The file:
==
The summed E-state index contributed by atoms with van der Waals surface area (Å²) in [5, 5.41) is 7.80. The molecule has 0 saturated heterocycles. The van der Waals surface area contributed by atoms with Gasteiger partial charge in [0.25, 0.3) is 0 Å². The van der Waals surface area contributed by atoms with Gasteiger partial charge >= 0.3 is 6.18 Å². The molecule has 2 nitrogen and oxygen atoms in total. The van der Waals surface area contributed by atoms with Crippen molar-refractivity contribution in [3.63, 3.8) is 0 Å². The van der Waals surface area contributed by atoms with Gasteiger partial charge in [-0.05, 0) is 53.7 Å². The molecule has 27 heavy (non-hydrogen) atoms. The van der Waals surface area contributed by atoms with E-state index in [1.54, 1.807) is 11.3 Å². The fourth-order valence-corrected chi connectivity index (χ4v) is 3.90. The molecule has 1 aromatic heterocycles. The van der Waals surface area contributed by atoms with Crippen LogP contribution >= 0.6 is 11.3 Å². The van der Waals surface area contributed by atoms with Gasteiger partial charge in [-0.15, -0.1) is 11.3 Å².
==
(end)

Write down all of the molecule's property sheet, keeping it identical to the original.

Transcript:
The summed E-state index contributed by atoms with van der Waals surface area (Å²) in [5, 5.41) is 7.80. The molecule has 0 saturated heterocycles. The van der Waals surface area contributed by atoms with Gasteiger partial charge in [0.25, 0.3) is 0 Å². The van der Waals surface area contributed by atoms with Gasteiger partial charge >= 0.3 is 6.18 Å². The molecule has 2 nitrogen and oxygen atoms in total. The van der Waals surface area contributed by atoms with Crippen molar-refractivity contribution in [3.63, 3.8) is 0 Å². The van der Waals surface area contributed by atoms with Gasteiger partial charge in [-0.05, 0) is 53.7 Å². The molecule has 27 heavy (non-hydrogen) atoms. The van der Waals surface area contributed by atoms with E-state index in [1.54, 1.807) is 11.3 Å². The fourth-order valence-corrected chi connectivity index (χ4v) is 3.90. The molecule has 1 aromatic heterocycles. The van der Waals surface area contributed by atoms with Crippen LogP contribution >= 0.6 is 11.3 Å². The van der Waals surface area contributed by atoms with Gasteiger partial charge in [-0.15, -0.1) is 11.3 Å².